Rutledge Smith enjoyed careers in journalism, banking, and railroads. He was called “Major” by most people and was best known for his role in preparing the state for mobilization in both World War I and World War II. Born in Putnam County, Smith attended Washington Academy in Cookeville but soon left school to work on the railroad.
At the age of fifteen Smith worked as a rodman on the survey crew of the Knoxville and Nashville Railroad. From those humble beginnings, he rose through the ranks of what became the Tennessee Central Railroad to become chief industrial agent in 1910; promotions to executive general agent in 1913 and to superintendent and executive general agent in 1914 followed. Smith’s interests in railroads overshadowed most other ventures, and in 1910 he was named president of the Tennessee, Kentucky, and Alabama Railroad Company.
Smith simultaneously enjoyed a successful career in journalism. In 1888 he acquired one-half interest in the Cookeville Press and acted as the paper’s general manager and publisher. Primarily an organ of the local Democratic Party, the Press was published every Thursday and boasted a readership of two thousand subscribers. In 1893 he bought the rival Cookeville Courier, combining the two papers to create an expanded operation. In 1917 his involvement in other enterprises prompted Smith to sell the newspaper.
He was always involved in politics. In 1894 Smith became secretary to Congressman Benton McMillin. His move to Washington, D.C., provided the opportunity to improve his education, and Smith attended Georgetown University in the evenings. He later claimed to have been a founding member of the Washington Press Club. In 1908-9 Smith returned to Washington to act as the secretary to Senator James B. Frazier.
Smith’s interests in banking date to 1906, when he took a position as cashier at the People’s Bank of Cookeville. He assumed the presidency the following year. From 1907 to 1910 he served on the executive committee of the Tennessee Bankers Association.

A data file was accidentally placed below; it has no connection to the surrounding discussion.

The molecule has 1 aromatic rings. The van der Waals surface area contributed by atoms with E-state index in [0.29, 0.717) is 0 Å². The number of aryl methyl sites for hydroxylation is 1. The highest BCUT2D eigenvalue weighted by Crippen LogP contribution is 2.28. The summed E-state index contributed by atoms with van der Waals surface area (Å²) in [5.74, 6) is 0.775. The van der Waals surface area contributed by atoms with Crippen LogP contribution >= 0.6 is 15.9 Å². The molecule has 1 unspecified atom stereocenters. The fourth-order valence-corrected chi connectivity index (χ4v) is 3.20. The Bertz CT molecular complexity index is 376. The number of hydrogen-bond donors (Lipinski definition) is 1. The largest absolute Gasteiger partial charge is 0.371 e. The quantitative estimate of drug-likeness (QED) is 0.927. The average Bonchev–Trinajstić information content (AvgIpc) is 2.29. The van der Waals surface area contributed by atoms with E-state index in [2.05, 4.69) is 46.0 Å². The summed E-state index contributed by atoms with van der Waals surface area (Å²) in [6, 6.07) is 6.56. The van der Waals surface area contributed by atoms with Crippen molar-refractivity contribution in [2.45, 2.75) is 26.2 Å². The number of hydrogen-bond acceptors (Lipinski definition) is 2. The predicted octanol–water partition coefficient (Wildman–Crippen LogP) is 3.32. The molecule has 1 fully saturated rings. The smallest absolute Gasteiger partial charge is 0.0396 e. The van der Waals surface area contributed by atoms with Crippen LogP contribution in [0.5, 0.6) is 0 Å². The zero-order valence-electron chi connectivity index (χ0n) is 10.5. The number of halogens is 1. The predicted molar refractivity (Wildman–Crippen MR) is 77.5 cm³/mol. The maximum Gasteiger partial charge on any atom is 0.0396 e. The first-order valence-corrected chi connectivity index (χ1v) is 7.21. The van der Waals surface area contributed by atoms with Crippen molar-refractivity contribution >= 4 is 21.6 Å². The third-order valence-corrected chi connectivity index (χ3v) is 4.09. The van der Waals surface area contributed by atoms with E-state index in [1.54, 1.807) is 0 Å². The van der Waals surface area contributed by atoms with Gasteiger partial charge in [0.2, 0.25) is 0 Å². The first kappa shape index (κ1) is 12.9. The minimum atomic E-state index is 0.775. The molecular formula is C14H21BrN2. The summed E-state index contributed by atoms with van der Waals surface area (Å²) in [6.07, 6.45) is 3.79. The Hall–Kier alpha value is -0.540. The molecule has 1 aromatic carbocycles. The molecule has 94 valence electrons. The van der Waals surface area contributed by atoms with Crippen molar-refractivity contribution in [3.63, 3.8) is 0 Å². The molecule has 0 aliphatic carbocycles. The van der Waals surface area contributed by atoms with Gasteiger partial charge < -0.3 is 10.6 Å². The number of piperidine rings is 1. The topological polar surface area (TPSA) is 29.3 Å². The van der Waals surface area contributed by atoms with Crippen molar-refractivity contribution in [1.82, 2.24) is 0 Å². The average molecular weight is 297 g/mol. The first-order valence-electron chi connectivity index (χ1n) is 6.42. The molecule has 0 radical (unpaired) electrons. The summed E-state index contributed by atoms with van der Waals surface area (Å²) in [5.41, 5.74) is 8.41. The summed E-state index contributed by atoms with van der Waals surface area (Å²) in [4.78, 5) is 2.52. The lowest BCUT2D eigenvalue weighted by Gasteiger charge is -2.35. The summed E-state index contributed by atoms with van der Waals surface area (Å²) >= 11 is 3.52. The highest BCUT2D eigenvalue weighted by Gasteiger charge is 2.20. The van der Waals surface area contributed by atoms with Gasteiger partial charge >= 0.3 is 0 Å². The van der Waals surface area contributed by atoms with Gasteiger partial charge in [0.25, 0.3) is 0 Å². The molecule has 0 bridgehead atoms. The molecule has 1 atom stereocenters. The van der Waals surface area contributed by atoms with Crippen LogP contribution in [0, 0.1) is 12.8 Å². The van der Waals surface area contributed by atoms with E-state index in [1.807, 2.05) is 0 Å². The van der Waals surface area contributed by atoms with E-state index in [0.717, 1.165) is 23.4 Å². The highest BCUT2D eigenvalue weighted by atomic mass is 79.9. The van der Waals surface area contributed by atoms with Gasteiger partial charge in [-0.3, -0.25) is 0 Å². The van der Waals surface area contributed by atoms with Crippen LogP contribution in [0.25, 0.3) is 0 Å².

Following the American declaration of war in April 1917, Smith attended a conference in Washington to formulate policy for mobilization. His advocacy of preparedness earned him the presidency of Tennessee’s Council for National Defense. In addition, Defense Secretary Newton Baker appointed Smith field representative for the southeast region of the Council for National Defense, which oversaw defense activities south of the Ohio River and east of the Mississippi. Honorably discharged as a lieutenant colonel in 1919, Smith returned to civilian life with the Tennessee Central.
During the woman suffrage debate of 1919-20, Smith and his wife Graeme McGregor Smith engaged in a public, though not acrimonious, difference of views. Though Smith was opposed to suffrage, his wife became the first registered female voter in Davidson County.
During the late 1930s, Smith once again sounded the clarion for preparedness. Governor Prentice Cooper agreed and in 1940 established the Tennessee Preparedness Committee, the first such committee in the nation. He appointed Smith and Alvin C. York as advisors to the committee. Smith served as chairman of the Putnam County Home Guard during World War II.
During the 1930s and 1940s, Smith continued his interests in the Tennessee Central Railroad, serving as assistant president from 1931 until his retirement to Miami, Florida, in 1947.